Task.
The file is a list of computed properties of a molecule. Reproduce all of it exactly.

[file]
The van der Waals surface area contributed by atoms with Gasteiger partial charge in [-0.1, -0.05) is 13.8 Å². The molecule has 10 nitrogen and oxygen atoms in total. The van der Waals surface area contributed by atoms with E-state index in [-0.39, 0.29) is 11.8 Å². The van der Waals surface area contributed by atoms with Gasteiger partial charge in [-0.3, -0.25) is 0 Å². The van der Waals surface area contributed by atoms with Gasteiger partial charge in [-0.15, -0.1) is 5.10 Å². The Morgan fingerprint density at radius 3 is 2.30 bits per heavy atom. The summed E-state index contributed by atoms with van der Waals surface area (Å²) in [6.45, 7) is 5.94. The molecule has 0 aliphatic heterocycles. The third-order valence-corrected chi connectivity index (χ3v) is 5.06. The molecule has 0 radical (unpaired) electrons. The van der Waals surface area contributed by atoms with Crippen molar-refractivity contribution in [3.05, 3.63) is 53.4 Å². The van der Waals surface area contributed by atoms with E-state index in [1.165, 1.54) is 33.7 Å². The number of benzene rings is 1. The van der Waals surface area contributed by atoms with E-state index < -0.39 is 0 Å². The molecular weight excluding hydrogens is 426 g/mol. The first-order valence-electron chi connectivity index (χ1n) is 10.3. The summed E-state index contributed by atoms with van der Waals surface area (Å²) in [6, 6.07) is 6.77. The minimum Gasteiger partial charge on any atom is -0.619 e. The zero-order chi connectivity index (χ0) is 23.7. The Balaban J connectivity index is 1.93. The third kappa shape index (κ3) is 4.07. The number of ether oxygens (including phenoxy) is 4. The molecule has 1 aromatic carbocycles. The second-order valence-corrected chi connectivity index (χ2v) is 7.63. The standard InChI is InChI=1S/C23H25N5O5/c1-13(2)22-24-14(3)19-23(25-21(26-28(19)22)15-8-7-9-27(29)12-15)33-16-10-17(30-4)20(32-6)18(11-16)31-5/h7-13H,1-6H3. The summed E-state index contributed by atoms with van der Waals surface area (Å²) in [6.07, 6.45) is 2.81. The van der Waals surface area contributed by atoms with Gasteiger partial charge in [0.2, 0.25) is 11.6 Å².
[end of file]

The van der Waals surface area contributed by atoms with Gasteiger partial charge in [-0.1, -0.05) is 13.8 Å². The molecule has 10 nitrogen and oxygen atoms in total. The van der Waals surface area contributed by atoms with E-state index in [-0.39, 0.29) is 11.8 Å². The van der Waals surface area contributed by atoms with Gasteiger partial charge in [-0.3, -0.25) is 0 Å². The van der Waals surface area contributed by atoms with Gasteiger partial charge in [-0.15, -0.1) is 5.10 Å². The Morgan fingerprint density at radius 3 is 2.30 bits per heavy atom. The summed E-state index contributed by atoms with van der Waals surface area (Å²) in [6.45, 7) is 5.94. The molecule has 0 aliphatic heterocycles. The third-order valence-corrected chi connectivity index (χ3v) is 5.06. The molecule has 0 radical (unpaired) electrons. The van der Waals surface area contributed by atoms with Crippen molar-refractivity contribution in [3.05, 3.63) is 53.4 Å². The van der Waals surface area contributed by atoms with E-state index in [1.165, 1.54) is 33.7 Å². The number of benzene rings is 1. The van der Waals surface area contributed by atoms with E-state index < -0.39 is 0 Å². The molecular weight excluding hydrogens is 426 g/mol. The first-order valence-electron chi connectivity index (χ1n) is 10.3. The summed E-state index contributed by atoms with van der Waals surface area (Å²) in [6, 6.07) is 6.77. The minimum Gasteiger partial charge on any atom is -0.619 e. The zero-order chi connectivity index (χ0) is 23.7. The Balaban J connectivity index is 1.93. The third kappa shape index (κ3) is 4.07. The number of ether oxygens (including phenoxy) is 4. The molecule has 1 aromatic carbocycles. The second-order valence-corrected chi connectivity index (χ2v) is 7.63. The standard InChI is InChI=1S/C23H25N5O5/c1-13(2)22-24-14(3)19-23(25-21(26-28(19)22)15-8-7-9-27(29)12-15)33-16-10-17(30-4)20(32-6)18(11-16)31-5/h7-13H,1-6H3. The summed E-state index contributed by atoms with van der Waals surface area (Å²) in [6.07, 6.45) is 2.81. The van der Waals surface area contributed by atoms with Gasteiger partial charge in [0.2, 0.25) is 11.6 Å².